Practice Made Perfect: “Environment/Behavior Interface”
“Office environment perceptions affect behavior.” That’s the guiding principle behind additions and renovations to the Pyramid Dental Group, offices of Drs. Lisa B. Emirzian and Vincent J. Mariano in East Longmeadow, Massachusetts. Emirzian, a general dentist, and Mariano, a prosthodontist, are a husband-wife team with distinct practices, yet common beliefs about the impact of the dental environment on both patients and staff. Their renovations were overseen by Garrett B. Ludwig, President of Diversified Design Technologies, Inc. of Hartford*, Connecticut.
Fifteen hundred square feet of clinical and administrative space were added on the main level, and 300 square feet in the upper loft area to an existing 2,000 square foot structure. The new space was chiefly dedicated to administration, reception, staff area, and a commercial quality laboratory.
The design team was charged with creating an environment that promotes openness, reduces fears, and allows maximum communication. Ludwig was presented with a list of goals the dentists wished to achieve.
It included the following:
- Maintain areas for separate practices.
- Separate administrative space from clinical space.
- Design a centrally located consultation area.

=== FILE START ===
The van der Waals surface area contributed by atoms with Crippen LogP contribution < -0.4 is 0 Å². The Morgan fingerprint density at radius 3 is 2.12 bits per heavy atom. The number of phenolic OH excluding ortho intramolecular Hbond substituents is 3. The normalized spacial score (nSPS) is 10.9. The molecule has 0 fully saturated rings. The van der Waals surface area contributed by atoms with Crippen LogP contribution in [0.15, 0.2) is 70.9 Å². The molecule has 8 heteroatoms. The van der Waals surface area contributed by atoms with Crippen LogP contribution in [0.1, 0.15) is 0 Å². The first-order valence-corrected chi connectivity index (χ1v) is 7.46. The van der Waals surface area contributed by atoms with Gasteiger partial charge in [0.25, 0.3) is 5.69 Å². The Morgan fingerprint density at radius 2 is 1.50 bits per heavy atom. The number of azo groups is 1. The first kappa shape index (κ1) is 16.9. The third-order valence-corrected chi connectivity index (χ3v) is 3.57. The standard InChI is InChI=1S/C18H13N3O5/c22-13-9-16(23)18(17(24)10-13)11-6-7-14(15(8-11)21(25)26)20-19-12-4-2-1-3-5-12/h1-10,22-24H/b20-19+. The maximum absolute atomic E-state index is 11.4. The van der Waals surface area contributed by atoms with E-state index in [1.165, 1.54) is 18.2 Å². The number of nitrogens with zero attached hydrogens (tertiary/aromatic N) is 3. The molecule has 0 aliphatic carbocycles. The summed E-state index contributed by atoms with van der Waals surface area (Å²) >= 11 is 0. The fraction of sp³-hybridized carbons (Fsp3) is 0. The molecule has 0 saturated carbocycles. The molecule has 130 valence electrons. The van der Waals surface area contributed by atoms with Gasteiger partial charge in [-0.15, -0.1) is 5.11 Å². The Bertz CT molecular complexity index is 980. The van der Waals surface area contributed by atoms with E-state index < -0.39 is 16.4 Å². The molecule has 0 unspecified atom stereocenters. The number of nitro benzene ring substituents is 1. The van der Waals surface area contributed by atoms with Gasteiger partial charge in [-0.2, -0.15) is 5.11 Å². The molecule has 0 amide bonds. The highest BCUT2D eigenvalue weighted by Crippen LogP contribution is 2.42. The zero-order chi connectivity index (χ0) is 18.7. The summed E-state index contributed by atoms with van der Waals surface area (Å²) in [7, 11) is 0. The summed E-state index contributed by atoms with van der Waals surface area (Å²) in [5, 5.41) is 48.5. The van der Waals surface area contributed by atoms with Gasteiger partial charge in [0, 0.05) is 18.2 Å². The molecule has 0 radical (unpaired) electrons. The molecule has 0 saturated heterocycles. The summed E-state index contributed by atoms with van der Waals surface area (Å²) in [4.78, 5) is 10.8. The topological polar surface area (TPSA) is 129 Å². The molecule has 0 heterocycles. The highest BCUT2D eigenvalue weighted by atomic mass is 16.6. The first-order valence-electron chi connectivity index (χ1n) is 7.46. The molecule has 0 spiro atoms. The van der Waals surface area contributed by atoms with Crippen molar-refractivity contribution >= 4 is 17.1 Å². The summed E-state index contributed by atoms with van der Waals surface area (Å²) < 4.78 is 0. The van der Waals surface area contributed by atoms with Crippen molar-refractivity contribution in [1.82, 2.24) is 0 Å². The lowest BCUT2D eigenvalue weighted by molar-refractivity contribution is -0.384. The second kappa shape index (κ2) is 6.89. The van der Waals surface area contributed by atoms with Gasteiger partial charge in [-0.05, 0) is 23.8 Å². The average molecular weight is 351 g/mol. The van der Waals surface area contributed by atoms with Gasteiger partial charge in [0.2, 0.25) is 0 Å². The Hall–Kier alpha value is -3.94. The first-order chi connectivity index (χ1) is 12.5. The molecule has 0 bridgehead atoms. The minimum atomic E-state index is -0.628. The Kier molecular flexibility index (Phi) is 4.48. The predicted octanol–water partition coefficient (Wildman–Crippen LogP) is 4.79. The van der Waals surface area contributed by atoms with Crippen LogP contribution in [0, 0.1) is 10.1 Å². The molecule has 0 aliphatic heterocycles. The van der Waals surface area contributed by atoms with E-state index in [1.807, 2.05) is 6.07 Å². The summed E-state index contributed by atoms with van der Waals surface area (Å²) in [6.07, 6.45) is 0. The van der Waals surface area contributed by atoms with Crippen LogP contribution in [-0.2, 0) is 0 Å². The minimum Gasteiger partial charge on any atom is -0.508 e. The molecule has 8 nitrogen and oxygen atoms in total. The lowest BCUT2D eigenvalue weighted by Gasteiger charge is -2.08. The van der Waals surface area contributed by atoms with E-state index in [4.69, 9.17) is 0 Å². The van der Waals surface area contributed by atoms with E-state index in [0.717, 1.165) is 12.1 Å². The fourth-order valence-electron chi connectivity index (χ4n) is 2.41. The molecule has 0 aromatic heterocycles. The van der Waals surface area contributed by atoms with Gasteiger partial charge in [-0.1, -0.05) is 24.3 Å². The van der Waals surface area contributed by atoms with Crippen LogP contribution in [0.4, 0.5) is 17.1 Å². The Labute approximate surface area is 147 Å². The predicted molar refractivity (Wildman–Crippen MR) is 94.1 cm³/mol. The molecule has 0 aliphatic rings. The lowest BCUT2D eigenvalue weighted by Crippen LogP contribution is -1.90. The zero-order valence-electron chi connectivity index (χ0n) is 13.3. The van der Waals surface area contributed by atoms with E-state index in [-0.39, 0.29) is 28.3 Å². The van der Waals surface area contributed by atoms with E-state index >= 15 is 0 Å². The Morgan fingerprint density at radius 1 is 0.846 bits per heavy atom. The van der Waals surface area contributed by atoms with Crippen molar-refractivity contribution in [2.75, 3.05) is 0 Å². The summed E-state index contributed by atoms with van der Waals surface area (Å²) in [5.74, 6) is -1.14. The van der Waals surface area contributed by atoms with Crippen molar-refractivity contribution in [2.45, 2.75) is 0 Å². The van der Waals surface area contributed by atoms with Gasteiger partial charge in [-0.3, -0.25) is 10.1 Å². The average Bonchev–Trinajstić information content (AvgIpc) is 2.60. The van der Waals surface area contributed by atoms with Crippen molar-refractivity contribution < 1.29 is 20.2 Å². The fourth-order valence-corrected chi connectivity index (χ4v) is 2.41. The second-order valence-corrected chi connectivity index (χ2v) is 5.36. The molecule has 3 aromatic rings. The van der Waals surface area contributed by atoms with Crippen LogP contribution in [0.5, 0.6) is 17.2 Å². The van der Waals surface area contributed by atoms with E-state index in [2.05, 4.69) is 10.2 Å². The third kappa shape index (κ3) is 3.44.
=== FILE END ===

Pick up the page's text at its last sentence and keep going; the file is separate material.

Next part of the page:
- Create an environment that reflects the doctors’ passion for excellence.
- Involve staff members in decision-making.
- The office should be run like a business, but not look like a business.
- In order to reduce noise, carpeting, high-acoustical value ceiling tiles, wall insulation, furniture, and the separation of reception from service areas were used.
Daylight from a dome skylight, combined with the open space enhanced by sloped, oak ceilings and balconies creates a feeling of relaxation and comfort. The production of artificial “natural” light enhances color-matching, an important feature for a prosthetics practice.
The standard “do’s and don’ts” of color selection (e.g., green has a psychologically calming effect) were disregarded. Instead, color and texture selections were based on the personalities of the clinicians, staff, and patient base, as well as on the structure itself, the interior space, and the furnishings. The result is a vibrant and inviting space.
Patient amenities include private courtesy phones, fresh floral arrangements, original artwork, and soothing music. Privacy, confidentiality, and comfort are assured in several ways. Clinical and administrative spaces are divided by shared, ancillary support facilities. Patient files, insurance forms, and business equipment are hidden behind neatly appointed partitions.
Ludwig says the success of the project was due largely to the commitment of his clients to “develop a world-class dental facility,” and to commit the time and resources necessary to plan the project thoroughly and see it through to completion.